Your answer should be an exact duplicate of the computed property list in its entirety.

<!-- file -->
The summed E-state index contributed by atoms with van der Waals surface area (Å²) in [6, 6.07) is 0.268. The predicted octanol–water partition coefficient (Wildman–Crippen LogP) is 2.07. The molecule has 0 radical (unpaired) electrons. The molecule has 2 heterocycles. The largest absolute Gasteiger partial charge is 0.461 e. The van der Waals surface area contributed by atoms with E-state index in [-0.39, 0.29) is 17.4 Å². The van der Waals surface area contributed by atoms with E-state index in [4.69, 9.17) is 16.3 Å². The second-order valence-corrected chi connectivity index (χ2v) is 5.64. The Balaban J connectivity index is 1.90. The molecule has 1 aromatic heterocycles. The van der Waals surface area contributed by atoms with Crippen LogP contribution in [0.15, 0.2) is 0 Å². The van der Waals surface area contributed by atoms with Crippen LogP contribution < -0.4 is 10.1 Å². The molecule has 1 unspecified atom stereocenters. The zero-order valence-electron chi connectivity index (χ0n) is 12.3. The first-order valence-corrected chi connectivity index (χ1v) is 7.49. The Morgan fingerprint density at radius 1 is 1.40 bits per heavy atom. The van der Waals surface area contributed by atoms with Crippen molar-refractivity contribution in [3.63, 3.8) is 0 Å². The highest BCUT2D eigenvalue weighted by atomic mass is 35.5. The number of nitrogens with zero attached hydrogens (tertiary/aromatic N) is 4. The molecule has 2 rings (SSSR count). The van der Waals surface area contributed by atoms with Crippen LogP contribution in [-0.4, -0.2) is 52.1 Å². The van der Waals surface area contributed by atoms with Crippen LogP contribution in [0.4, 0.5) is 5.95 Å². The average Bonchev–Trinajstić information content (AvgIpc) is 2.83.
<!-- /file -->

The summed E-state index contributed by atoms with van der Waals surface area (Å²) in [6, 6.07) is 0.268. The predicted octanol–water partition coefficient (Wildman–Crippen LogP) is 2.07. The molecule has 0 radical (unpaired) electrons. The molecule has 2 heterocycles. The largest absolute Gasteiger partial charge is 0.461 e. The van der Waals surface area contributed by atoms with E-state index in [-0.39, 0.29) is 17.4 Å². The van der Waals surface area contributed by atoms with E-state index in [4.69, 9.17) is 16.3 Å². The second-order valence-corrected chi connectivity index (χ2v) is 5.64. The Balaban J connectivity index is 1.90. The molecule has 1 aromatic heterocycles. The van der Waals surface area contributed by atoms with Crippen LogP contribution in [0.15, 0.2) is 0 Å². The van der Waals surface area contributed by atoms with Crippen LogP contribution < -0.4 is 10.1 Å². The molecule has 1 unspecified atom stereocenters. The zero-order valence-electron chi connectivity index (χ0n) is 12.3. The first-order valence-corrected chi connectivity index (χ1v) is 7.49. The Morgan fingerprint density at radius 1 is 1.40 bits per heavy atom. The van der Waals surface area contributed by atoms with Crippen molar-refractivity contribution in [3.63, 3.8) is 0 Å². The highest BCUT2D eigenvalue weighted by atomic mass is 35.5. The number of nitrogens with zero attached hydrogens (tertiary/aromatic N) is 4. The molecule has 2 rings (SSSR count). The van der Waals surface area contributed by atoms with Crippen LogP contribution in [-0.4, -0.2) is 52.1 Å². The van der Waals surface area contributed by atoms with Crippen LogP contribution in [0.4, 0.5) is 5.95 Å². The average Bonchev–Trinajstić information content (AvgIpc) is 2.83.